With an already high stakes election nearing and voters on both sides feeling uncertain about the accuracy of the election results, erroneous absentee ballots sent out to nearly 100,000 Brooklyn residents have just increased the worry.
In an emergency virtual town hall meeting called by the New York City Public Advocate on yesterday, a panel of speakers acknowledged the recent glitches and addressed questions and worries while still putting forth the important message to vote.
“It’s really frustrating and unfortunate that there have been some problems with absentee ballots in Brooklyn,” said Susan Lerner, the executive director of Common Cause New York. “The good news is it’s just barely the beginning of October. There is time to fix mistakes.”
Absentee ballots just went out in the mail last week and the problems quickly began.
“I received a ballot package that was addressed to me, but the official ballot envelope that the absentee ballot has to go into before being placed in the return envelope had the name, address, and voter ID of a different person,” Jamal Harley, a Brooklyn resident, said
Harley was told he was going to receive a corrected ballot within the next week or so.
“The employee I spoke with said they made that decision yesterday, so it seemed they were getting through the calls quickly,” said Harley.
In addition to issues with incorrect personal information, some voters expressed confusion after receiving ballots labeled “military” and no return postage.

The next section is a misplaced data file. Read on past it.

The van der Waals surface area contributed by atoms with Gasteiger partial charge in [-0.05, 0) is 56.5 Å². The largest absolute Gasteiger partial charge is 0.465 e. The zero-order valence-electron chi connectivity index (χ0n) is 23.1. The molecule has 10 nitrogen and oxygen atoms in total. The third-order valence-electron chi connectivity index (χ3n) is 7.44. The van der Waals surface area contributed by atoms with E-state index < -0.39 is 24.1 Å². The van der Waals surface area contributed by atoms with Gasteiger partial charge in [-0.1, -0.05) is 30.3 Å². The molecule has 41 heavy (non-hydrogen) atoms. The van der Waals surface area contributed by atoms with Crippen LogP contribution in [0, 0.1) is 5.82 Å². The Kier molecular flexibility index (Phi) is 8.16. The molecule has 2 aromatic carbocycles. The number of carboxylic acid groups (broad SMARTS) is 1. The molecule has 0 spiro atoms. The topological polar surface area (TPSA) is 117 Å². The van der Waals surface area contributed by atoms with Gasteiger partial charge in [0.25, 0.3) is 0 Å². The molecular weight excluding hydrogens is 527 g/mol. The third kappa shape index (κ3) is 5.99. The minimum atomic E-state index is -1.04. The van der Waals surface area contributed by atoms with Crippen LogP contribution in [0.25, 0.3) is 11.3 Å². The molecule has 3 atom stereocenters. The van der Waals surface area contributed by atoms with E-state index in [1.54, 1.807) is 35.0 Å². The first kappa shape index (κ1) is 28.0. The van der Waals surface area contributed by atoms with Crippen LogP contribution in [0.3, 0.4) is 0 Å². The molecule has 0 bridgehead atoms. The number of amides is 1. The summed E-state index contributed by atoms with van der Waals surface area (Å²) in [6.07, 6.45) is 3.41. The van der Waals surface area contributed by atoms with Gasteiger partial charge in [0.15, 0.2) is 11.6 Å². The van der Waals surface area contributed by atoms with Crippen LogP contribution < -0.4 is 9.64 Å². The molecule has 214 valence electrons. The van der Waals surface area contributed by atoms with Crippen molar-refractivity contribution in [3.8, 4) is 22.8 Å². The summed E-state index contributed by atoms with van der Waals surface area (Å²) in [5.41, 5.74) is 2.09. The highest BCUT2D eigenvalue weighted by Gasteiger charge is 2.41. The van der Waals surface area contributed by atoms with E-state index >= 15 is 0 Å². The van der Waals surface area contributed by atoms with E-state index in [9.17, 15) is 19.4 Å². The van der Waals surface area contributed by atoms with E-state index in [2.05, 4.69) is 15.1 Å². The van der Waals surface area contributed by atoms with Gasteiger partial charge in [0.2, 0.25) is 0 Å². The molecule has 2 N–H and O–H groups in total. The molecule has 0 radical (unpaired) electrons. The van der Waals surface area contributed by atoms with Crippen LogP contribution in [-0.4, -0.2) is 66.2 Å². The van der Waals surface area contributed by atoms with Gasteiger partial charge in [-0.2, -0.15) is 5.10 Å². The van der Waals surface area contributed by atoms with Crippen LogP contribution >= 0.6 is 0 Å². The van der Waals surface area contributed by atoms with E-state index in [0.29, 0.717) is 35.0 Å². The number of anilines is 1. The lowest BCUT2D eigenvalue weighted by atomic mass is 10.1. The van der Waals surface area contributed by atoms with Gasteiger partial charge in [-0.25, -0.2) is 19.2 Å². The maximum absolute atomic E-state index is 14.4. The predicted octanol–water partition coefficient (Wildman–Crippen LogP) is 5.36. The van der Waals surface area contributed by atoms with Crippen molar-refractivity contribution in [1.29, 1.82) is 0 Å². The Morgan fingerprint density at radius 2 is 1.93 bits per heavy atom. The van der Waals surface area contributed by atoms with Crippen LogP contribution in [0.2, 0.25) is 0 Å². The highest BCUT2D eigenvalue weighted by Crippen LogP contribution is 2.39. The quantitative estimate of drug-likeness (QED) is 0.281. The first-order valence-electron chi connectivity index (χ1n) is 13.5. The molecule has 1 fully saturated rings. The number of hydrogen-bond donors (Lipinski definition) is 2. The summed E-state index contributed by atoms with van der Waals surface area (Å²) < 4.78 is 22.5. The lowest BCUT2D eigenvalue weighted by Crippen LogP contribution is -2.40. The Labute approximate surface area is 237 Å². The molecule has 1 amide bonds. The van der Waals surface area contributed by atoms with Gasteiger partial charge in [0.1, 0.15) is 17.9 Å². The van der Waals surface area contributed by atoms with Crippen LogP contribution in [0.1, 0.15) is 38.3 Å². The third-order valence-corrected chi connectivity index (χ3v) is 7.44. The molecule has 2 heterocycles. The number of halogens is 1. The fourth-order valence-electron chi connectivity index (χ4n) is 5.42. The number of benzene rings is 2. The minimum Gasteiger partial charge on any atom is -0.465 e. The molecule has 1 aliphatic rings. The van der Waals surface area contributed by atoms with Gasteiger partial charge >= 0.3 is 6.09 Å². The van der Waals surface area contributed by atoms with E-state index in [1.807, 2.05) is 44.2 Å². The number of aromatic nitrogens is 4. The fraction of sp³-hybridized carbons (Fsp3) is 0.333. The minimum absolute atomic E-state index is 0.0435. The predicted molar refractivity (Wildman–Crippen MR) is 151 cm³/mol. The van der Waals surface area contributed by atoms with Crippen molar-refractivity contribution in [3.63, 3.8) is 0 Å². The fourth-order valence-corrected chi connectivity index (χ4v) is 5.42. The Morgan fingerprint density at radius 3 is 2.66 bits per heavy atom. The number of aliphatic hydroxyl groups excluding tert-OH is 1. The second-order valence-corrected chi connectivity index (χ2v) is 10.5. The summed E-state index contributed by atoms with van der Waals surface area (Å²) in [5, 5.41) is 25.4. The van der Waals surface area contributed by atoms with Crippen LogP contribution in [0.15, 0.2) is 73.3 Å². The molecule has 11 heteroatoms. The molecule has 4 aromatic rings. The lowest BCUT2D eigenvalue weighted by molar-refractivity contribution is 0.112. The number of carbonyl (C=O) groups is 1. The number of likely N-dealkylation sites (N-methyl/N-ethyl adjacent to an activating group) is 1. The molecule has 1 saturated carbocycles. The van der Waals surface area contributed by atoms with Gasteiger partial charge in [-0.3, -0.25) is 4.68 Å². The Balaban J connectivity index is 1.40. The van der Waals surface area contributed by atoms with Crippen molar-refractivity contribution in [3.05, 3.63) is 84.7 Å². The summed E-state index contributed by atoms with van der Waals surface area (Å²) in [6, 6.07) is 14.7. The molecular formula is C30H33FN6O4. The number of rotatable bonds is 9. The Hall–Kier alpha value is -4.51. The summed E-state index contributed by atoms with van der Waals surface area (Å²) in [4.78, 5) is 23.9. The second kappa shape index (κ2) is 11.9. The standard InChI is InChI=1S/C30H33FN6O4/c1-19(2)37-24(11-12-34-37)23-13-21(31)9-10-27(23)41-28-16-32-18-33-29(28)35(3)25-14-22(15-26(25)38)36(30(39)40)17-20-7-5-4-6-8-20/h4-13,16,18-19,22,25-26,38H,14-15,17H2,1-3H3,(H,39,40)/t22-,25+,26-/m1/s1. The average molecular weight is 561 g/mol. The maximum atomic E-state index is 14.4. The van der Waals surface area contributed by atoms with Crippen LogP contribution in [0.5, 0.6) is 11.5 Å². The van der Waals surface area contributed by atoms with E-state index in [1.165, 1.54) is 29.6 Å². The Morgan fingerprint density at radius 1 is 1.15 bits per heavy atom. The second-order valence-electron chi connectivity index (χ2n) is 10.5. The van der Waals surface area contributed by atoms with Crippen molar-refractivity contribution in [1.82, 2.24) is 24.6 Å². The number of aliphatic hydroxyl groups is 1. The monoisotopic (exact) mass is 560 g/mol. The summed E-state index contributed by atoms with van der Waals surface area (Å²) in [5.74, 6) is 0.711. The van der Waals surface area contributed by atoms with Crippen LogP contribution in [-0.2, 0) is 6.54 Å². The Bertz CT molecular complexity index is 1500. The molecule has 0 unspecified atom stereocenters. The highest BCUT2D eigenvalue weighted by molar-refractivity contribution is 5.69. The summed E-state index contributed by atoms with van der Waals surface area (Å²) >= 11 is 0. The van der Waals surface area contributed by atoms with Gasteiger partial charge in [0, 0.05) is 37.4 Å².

“All absentee ballots say ‘absentee military ballot,’ said Lerner. “In previous years, they’ve said absentee slash military ballot, which means absentee or military ballot. There’s a typo. They left off the slash. It’s the same ballot. There’s no difference between a military ballot and an absentee ballot.”
Lerner reminded that those affected by financial hardships have the option to hand-deliver their ballot to the Board of Elections, any early voting location in the city, or any election day polling place.
Amy Torres, the Director of Policy and Advocacy for the Chinese-American Planning Council made clear in order to relieve any hesitation, that once ballots are received they will be secured
“Once they get in, there are mechanisms in place to make sure that they’re secure, to make sure that you’re able to track your vote, and have real faith and confidence restored in our democratic system,” said Torres.
Torres also recommended that voters have a fallback plan in case the original is foiled.
“Here in New York State where we have three different ways to cast your ballot this year, it’s really important to come up with those contingency plans,” said Torres.
While mail-in ballots are seen as a safer and more convenient option than going to a physical polling place, each panelist still advocated for early in-person voting.
“What we’re recommending, if you can, vote early. Please do so in the days that we have before,” said Jumaane Williams, the New York City Political Advocate. “We know that systems are going to be overwhelmed, and we want to prevent that, so if you can vote early that helps the system from being overwhelmed.”
Each panelist drove home the importance of voting.
“Vote like your life depends on it,” said Stefani Zinerman the Civic Engagement Chair of the Brooklyn NAACP. “Because it does.”